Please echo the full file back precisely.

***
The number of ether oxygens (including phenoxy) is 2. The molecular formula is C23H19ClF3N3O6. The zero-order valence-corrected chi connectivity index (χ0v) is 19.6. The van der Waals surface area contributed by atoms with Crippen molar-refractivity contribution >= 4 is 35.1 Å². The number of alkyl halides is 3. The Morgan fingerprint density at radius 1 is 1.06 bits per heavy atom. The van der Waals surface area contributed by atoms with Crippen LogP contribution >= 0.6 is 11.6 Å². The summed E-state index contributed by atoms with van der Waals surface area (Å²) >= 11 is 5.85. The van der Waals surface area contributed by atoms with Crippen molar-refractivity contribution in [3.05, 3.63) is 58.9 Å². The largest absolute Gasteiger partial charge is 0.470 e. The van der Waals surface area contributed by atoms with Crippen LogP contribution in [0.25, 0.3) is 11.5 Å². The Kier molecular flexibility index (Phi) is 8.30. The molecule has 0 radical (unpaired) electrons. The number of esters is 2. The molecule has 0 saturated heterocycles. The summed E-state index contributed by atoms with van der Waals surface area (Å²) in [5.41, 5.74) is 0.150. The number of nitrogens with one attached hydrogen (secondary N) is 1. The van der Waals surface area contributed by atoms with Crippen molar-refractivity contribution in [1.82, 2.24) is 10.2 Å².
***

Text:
The number of ether oxygens (including phenoxy) is 2. The molecular formula is C23H19ClF3N3O6. The zero-order valence-corrected chi connectivity index (χ0v) is 19.6. The van der Waals surface area contributed by atoms with Crippen molar-refractivity contribution >= 4 is 35.1 Å². The number of alkyl halides is 3. The Morgan fingerprint density at radius 1 is 1.06 bits per heavy atom. The van der Waals surface area contributed by atoms with Crippen LogP contribution >= 0.6 is 11.6 Å². The summed E-state index contributed by atoms with van der Waals surface area (Å²) >= 11 is 5.85. The van der Waals surface area contributed by atoms with Crippen molar-refractivity contribution in [3.05, 3.63) is 58.9 Å². The largest absolute Gasteiger partial charge is 0.470 e. The van der Waals surface area contributed by atoms with Crippen LogP contribution in [0.25, 0.3) is 11.5 Å². The Kier molecular flexibility index (Phi) is 8.30. The molecule has 0 radical (unpaired) electrons. The number of esters is 2. The molecule has 0 saturated heterocycles. The summed E-state index contributed by atoms with van der Waals surface area (Å²) in [5.41, 5.74) is 0.150. The number of nitrogens with one attached hydrogen (secondary N) is 1. The van der Waals surface area contributed by atoms with Crippen molar-refractivity contribution in [1.82, 2.24) is 10.2 Å².